There is a growing need to develop a next-line-of-defense to attack infections resistant to antibiotics. A new report from the Centers for Disease Control and Prevention finds that antibiotic-resistant bacteria and fungi cause more than 2.8 million infections and 35,000 deaths in the United States each year. On average, someone in the U.S. dies from an antibiotic-resistant infection every 15 minutes. In what has been dubbed a “medical climate crisis,” researchers warn that, by 2050, more people will die from antibiotic resistance than from cancer.
But “pharmaceutical companies are not cranking out new antibiotics,” Turner said, because the purpose of these drugs would be “to sit on a shelf” waiting for extreme-use cases. “It makes no money,” he said.
Turner has twice won Blavatnik Fund awards for the promise of his research. His startup, Felix Biotechnology (named for Felix d’Herelle, the Yale faculty member who discovered the almost-magical properties of phages in 1917), is turning phage discoveries into therapies for antibiotic-resistant infections. Felix Biotechnology was named the best startup of the year on Nov. 9 in the Falling Walls Venture competition, an international competition focused on breakthroughs in science and technology.
Turner’s lab collects phages from the surrounding New Haven environment and sites around the world. They are found in fresh water, in brackish water, in soil, and even sewage treatment plants. In samples from the Long Island Sound his lab has found phages that show potential for treating cholera bacteria. As the researchers find promising candidates, they add them to the hundreds in their phage library to find possible matches for patients suffering drug-resistant infections.
Patients like Paige Rogers, a 21-year-old from Texas with cystic fibrosis who had developed an untreatable lung infection, a “superbug.”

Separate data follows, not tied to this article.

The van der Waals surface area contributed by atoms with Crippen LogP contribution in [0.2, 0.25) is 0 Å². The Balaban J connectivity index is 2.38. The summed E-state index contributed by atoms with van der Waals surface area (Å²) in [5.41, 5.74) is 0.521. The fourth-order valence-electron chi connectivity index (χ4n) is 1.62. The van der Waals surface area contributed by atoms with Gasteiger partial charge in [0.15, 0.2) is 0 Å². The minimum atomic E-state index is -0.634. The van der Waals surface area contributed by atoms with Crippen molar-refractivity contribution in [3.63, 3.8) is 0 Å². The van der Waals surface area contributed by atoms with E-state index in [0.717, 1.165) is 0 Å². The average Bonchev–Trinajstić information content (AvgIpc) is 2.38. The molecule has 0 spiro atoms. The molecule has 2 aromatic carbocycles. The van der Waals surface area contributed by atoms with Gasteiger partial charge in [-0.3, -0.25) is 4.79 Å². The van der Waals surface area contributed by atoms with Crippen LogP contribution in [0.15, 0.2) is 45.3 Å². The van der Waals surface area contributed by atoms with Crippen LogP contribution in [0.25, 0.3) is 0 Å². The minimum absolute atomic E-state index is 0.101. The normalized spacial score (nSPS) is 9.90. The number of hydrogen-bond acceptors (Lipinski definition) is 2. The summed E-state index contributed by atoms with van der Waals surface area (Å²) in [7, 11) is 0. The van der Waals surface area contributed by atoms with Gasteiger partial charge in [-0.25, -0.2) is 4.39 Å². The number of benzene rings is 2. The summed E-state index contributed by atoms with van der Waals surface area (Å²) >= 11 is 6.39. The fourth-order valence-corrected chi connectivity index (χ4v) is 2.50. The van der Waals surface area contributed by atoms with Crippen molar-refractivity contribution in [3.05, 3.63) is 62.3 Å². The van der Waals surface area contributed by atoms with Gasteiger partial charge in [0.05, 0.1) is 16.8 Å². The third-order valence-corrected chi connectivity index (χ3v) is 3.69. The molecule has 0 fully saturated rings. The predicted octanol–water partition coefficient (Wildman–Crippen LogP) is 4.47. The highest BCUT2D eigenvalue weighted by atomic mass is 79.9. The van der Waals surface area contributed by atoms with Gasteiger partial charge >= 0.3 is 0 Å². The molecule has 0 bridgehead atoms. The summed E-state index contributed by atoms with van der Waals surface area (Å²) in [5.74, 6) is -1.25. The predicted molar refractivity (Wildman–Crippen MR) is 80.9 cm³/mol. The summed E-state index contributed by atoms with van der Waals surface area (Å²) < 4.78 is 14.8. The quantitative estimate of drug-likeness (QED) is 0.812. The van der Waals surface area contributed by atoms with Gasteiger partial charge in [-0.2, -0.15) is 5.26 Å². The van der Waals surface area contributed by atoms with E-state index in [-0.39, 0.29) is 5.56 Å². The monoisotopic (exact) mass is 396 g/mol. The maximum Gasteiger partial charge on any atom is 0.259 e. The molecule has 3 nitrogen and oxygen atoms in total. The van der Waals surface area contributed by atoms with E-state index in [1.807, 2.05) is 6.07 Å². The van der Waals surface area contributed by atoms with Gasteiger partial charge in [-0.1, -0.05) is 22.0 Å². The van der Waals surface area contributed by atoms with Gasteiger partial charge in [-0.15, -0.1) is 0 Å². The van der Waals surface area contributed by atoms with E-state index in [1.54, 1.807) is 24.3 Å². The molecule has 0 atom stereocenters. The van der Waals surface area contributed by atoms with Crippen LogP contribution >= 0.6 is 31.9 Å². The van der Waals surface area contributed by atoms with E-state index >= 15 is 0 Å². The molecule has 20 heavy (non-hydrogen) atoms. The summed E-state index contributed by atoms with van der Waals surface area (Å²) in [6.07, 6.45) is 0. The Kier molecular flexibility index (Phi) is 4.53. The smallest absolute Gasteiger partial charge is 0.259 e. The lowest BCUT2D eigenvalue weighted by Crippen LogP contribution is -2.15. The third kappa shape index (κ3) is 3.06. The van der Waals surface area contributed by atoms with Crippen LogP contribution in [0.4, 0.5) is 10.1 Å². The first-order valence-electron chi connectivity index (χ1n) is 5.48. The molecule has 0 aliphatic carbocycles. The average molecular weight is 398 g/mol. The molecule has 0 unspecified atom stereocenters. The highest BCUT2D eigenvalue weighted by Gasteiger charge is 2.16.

Her father contacted Benjamin Chan, an associate research scientist in Turner’s lab, who found a phage that matched the bacteria in her lung, which doctors administered to Rogers. After multiple rounds, Rogers reported feeling better than she had in years. Not only did the phages reduce the infection in her lungs, but they made the remaining bacteria sensitive to antibiotics once again. The story was featured as part of the Netflix documentary series “Follow This” and in the November issue of Scientific American.
So far, 13 patients have been successfully treated by phages from Turner’s lab. But the Blavatnik Fund is making it possible for the researchers to launch a much broader clinical trial in partnership with the Yale Adult Cystic Fibrosis Center and other hospital sites.
“I did not come to Yale wearing an entrepreneurial hat,” said Turner. “But I started interacting with OCR and learned about the Blavatnik Fund, and it has advanced our efforts and allowed us the confidence to create this startup.”
It was a clearer path to commercialization for Sidi Chen, assistant professor in the Department of Genetics and Systems Biology Institute and member of the Yale Cancer Canter, whose lab is discovering new targets and therapies for cancer. He’s developing better ways to fight cancer using immunotherapy, the most buzzed-about cancer treatment.
Immunotherapy, which activates the body’s immune response to target tumors, is highly effective when it works. But 70%-80% of patients don’t respond to existing treatment. Chen’s lab uses cutting-edge gene editing tools called CRISPR to find new genes that are tied to tumor growth and could be targets for drugs. The Blavatnik Fund allowed Chen to pilot the development of two new cancer-fighting compounds.
“The Blavatnik Fund also gives us a stage to interact with people in the industry and the biotech world,” he said.
Chen needed the guidance that the Blavatnik Fund process provided in how to think about — and how to present — the science, he said.
“In the regular academic, world, you develop discoveries, write papers, and give presentations,” Chen said. “The goal is to advance foundational understanding.”
His new aims, he said, are to communicate clearly about the new therapies he can invent — and deliver them.
“That’s a big goal — to help people,” Chen said. “Along this line, we will focus on how to translate our discovery to find the ones with opportunities to unfold clinical impact.”
His lab is working in six directions, mostly focused on cancer. Each, he said, could be a full-blown clinical research program. As certain paths prove more promising than others, they’ll get more attention, with guidance from OCR and Blavatnik Fund-affiliated investors and executives.
“It’s long been my career mission to make a difference and help cancer patients,” said Chen, “but developing therapeutics is complicated. With support from OCR, the Yale Cancer Center, and people from industry, I am devoting efforts to make it happen. We have the program here to unleash the research to make a difference.”